“For I know the plans that I have for you,” declares the LORD, “plans for welfare and not for calamity to give you a future and a hope.”
“From the point of entry
Until the candle is burned
The point of departure
Is not to return
Anything can happen”
Prime Mover – Neil Peart
I remember it like it was yesterday. It was mid-January, 1988. I had gone to my first 12-Step meeting under the influence of a mood-altering substance. While at the meeting, I made the decision to quit using. I surrendered. But, when I got home, I still had to finish the rest of what I had. I mean, I wasn’t going to waste it.
But seriously, it was at that time that I realized that I didn’t want to continue the cycle of mental relapses and subsequent hospitalizations that had plagued me for the previous seven years that could be directly attributed to my drug use. I was afraid. It was this fear that motivated me to take that first step.
On the other hand, I also had hope. I experienced this when I saw a young woman stand up at the meeting and celebrate 30 days clean. I was in awe. Seeing her stand up and declare her abstinence and hard-fought efforts to beat her addiction, I realized that maybe, just maybe, I could do it too.
So, like I said, when I got home I used my remaining drugs and while doing so I was listening to the album, Hold Your Fire, by the Canadian rock trio, RUSH (the capitalization is my emphasis being the true fan that I am). The last song on the first side, “Prime Mover,” is the one quoted at the beginning of this post. The song, which, in my estimation, is about life and how we can direct our own path, can still be full of unpredictability and potential at the same time.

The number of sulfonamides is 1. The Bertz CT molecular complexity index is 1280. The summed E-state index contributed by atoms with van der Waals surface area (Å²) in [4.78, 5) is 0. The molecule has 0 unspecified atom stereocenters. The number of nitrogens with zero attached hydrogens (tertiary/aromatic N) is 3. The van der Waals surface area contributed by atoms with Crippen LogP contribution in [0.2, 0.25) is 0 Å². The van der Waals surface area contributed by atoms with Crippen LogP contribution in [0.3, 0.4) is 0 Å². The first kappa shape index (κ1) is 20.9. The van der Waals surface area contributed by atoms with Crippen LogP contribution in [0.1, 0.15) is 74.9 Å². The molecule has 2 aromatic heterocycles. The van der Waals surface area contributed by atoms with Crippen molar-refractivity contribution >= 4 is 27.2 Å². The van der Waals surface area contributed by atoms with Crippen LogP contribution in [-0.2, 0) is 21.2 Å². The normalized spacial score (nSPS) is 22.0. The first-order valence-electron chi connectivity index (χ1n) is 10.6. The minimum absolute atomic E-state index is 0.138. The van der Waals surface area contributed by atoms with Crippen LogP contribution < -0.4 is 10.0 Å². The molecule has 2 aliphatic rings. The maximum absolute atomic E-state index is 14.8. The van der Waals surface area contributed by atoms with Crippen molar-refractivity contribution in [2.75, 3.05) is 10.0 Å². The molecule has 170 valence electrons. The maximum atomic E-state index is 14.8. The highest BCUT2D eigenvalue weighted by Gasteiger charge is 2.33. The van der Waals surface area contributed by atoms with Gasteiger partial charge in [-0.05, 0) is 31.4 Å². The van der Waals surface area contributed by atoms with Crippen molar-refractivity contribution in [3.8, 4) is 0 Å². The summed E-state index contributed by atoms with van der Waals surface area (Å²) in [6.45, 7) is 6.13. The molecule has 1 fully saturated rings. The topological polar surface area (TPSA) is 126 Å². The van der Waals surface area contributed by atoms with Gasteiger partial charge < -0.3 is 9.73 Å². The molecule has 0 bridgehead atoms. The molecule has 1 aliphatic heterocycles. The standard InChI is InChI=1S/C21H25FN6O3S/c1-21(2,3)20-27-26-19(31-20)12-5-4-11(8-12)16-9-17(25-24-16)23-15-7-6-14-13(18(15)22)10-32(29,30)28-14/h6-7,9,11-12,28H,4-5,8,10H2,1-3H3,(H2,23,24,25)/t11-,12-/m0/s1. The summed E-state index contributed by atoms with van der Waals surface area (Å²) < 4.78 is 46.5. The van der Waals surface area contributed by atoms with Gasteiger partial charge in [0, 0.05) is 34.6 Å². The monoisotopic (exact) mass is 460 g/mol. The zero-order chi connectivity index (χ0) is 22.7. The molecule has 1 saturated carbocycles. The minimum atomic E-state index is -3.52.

In some ways, these lyrics can be compared to the verse from Jeremiah. While I may not know God’s plan for me, I can be assured that there is hope.
On that cold January day in 1988, I could never have conceived in my wildest dreams of living the life I do today. Mind you, it’s been nearly 32 years of a vast array of experiences that have brought me to where I am today.
However, one of the cornerstones of this journey has been my connection with God. As time has gone on, my relationship with Higher Power has deepened, and thus so has my faith. How else can I explain the means in which I’ve endured the many trials that I’ve been through yet still manage to get through to the other side mentally healthy.
As I write this, I’m sitting in the same house I lived in on that evening in 1988. When my mother transitioned in 1996, my wife Suzy, daughter Sarah, and I moved in with my Dad. While the décor has changed, the memories of my early years of living with co-occurring bipolar disorder are still vivid. Even during those challenging times, I held on with dear life to the possibility of a better future. And when I got clean, things did get better.
I’ve come to believe that I co-create with God, yet still with this belief I do not know what the future holds. What I do know is that if I consider the journey I’ve been on, and where I am today, anything can happen. And I’m okay with that.